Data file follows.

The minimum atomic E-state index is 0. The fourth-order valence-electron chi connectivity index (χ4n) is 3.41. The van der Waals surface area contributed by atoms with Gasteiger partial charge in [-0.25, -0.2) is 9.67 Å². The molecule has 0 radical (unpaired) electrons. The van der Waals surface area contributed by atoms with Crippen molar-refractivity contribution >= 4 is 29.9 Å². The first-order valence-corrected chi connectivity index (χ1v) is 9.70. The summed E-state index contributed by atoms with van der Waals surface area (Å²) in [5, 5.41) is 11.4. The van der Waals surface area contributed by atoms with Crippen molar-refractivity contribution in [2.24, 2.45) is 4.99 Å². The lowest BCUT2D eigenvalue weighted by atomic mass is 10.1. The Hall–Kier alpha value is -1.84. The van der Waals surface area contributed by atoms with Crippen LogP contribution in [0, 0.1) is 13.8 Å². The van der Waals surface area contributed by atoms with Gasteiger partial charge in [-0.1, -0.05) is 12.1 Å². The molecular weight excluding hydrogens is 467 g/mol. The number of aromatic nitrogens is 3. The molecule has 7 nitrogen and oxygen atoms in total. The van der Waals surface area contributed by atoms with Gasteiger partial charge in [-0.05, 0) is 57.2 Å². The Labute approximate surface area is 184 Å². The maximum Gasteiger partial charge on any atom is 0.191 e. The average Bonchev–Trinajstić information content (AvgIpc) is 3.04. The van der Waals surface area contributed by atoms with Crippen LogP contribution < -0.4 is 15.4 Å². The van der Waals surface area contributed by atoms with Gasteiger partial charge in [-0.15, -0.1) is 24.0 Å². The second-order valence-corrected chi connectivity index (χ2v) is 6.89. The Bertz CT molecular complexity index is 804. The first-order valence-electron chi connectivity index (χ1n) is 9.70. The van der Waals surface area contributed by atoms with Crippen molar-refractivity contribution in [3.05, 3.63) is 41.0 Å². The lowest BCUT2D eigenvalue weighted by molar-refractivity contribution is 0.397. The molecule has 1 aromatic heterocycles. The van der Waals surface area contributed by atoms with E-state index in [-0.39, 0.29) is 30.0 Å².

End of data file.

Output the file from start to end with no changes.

The minimum atomic E-state index is 0. The fourth-order valence-electron chi connectivity index (χ4n) is 3.41. The van der Waals surface area contributed by atoms with Gasteiger partial charge in [-0.25, -0.2) is 9.67 Å². The molecule has 0 radical (unpaired) electrons. The van der Waals surface area contributed by atoms with Crippen molar-refractivity contribution >= 4 is 29.9 Å². The first-order valence-corrected chi connectivity index (χ1v) is 9.70. The summed E-state index contributed by atoms with van der Waals surface area (Å²) in [5, 5.41) is 11.4. The van der Waals surface area contributed by atoms with Crippen molar-refractivity contribution in [2.24, 2.45) is 4.99 Å². The lowest BCUT2D eigenvalue weighted by atomic mass is 10.1. The Hall–Kier alpha value is -1.84. The van der Waals surface area contributed by atoms with Crippen LogP contribution in [0, 0.1) is 13.8 Å². The van der Waals surface area contributed by atoms with Gasteiger partial charge in [-0.1, -0.05) is 12.1 Å². The molecular weight excluding hydrogens is 467 g/mol. The number of aromatic nitrogens is 3. The molecule has 7 nitrogen and oxygen atoms in total. The van der Waals surface area contributed by atoms with Gasteiger partial charge in [-0.05, 0) is 57.2 Å². The Labute approximate surface area is 184 Å². The maximum Gasteiger partial charge on any atom is 0.191 e. The average Bonchev–Trinajstić information content (AvgIpc) is 3.04. The van der Waals surface area contributed by atoms with Crippen LogP contribution < -0.4 is 15.4 Å². The van der Waals surface area contributed by atoms with Gasteiger partial charge in [-0.15, -0.1) is 24.0 Å². The second-order valence-corrected chi connectivity index (χ2v) is 6.89. The Bertz CT molecular complexity index is 804. The first-order valence-electron chi connectivity index (χ1n) is 9.70. The van der Waals surface area contributed by atoms with Crippen molar-refractivity contribution in [3.05, 3.63) is 41.0 Å². The lowest BCUT2D eigenvalue weighted by molar-refractivity contribution is 0.397. The molecule has 1 aromatic heterocycles. The van der Waals surface area contributed by atoms with E-state index in [-0.39, 0.29) is 30.0 Å².